Mathews Inc.
Turkey feathers on a compound?
Equipment
Contributors to this thread:
IdyllwildArcher 03-Jun-18
ahunter55 03-Jun-18
GLP 04-Jun-18
Jaquomo 04-Jun-18
Glunt@work 04-Jun-18
DanaC 04-Jun-18
7mm08 04-Jun-18
pav 04-Jun-18
Paul@thefort 04-Jun-18
bigdog21 04-Jun-18
darralld 04-Jun-18
12yards 04-Jun-18
darralld 04-Jun-18
elkstabber 04-Jun-18
76aggie 07-Jun-18
03-Jun-18
I hunt with a compound, shoot regularly with a recurve for fun, and have always planned on hunting with my recurve one day. Because of that and to keep my gear somewhat uniform, I use the exact same shaft for my compound and recurve, but Blazers on my compound arrows and turkey feathers on my recurve. I always figured that just in case I run out of arrows during hunting season, I'd have my recurve arrows as a backup.

I've done this for the past few years, but never shot the turkey feather fletched arrows out of my compound till a few months ago. My Blazers are on a 3 degree helical and of course the turkey feathers are fletched helical, but I don't know the degree. I have Lancaster put together all my arrows because I hate doing it myself.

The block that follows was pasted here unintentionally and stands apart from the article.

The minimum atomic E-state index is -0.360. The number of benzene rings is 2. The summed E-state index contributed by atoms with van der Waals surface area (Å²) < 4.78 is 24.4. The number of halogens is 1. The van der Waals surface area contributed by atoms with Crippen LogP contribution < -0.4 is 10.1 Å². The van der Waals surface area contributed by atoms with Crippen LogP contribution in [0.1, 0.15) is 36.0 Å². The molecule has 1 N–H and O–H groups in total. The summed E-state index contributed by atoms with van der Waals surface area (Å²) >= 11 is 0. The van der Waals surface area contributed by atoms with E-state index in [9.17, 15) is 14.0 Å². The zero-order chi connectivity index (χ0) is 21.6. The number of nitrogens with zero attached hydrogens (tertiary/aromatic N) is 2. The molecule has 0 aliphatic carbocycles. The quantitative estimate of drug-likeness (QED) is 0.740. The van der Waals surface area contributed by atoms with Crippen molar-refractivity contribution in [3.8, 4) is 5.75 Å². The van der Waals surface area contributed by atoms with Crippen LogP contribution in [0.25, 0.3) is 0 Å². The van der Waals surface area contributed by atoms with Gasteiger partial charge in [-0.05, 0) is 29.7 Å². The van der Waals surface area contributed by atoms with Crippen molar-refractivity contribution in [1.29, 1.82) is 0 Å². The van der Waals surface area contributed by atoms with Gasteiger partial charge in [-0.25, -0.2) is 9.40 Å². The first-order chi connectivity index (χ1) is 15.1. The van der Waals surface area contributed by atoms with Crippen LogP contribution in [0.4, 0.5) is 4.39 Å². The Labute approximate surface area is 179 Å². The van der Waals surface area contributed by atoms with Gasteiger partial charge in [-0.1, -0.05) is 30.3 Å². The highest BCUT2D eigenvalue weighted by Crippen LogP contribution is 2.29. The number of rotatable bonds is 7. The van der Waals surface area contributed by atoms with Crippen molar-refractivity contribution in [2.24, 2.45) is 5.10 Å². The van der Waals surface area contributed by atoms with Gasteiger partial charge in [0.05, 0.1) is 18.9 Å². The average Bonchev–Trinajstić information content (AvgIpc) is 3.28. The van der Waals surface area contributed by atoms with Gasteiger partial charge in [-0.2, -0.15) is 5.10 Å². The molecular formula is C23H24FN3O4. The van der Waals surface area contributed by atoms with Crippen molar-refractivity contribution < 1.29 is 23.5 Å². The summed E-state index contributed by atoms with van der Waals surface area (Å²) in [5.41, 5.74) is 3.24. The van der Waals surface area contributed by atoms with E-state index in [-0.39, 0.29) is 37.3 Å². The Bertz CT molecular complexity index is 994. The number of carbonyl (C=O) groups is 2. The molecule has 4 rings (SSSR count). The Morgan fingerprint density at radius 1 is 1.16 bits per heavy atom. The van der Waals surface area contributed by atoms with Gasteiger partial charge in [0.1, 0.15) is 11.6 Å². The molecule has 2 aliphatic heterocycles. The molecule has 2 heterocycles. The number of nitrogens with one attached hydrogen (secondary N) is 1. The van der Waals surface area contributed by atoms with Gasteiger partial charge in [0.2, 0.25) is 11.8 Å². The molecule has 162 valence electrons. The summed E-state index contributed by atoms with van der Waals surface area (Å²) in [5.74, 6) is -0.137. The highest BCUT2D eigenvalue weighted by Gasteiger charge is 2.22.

Anyways, I cant believe how well my arrows fly with the turkey feathers. Both arrows appear to be equally tuned and hit in the same location with field points and BHs (I use a VPA 125 grain unvented 3 blade), but my groups are tighter with the turkey feathers. It's most noteable after 40 yards. My 45-60 yard groups are fantastic. While I'm very happy with my groups at longer yardages with the Blazers, I'm absolutely drilling bull's eyes with the turkey feathers. I figured the turkey feathers would slow down my arrows significantly that they'd hit lower than the Blazers, but that doesn't seem to be the case out to 60.

They're much quieter too. I often have my dad shoot my bow from 40 and stand behind a tree close to my target and the combination of the feather and the unvented BH is very quiet.

The thing is, I've never hunted with turkey feathers and I'm worried about the beating they'll take on the kinds of hunting I do. What are people's experiences with both turkey feathers compared with plastic heads and also back country hunting trips and turkey feather durability?

From: ahunter55
03-Jun-18

ahunter55's embedded Photo
ahunter55's embedded Photo
I've used both for years hunting & targets. All my hunting & target arrows have feathers now. I used a offset Gateway Razor (2 1/2") & 125 gr. 3 blade Rocky mountain Ironheads. Last year my 3-D & paper arrows had 3" parabolic feathers. This year target arrows are a 2" shield feather. All are offset about 2 degrees. I hunt in light rain & snow if it happens & never really worry about my feathers. If you keep your hands off them when wet they are fine. In 2016 I shot the NFAA Target Nationals & it was monsoon type rain & winds.. Mine are the RED feathers. 50 yards. I had one run out of gas.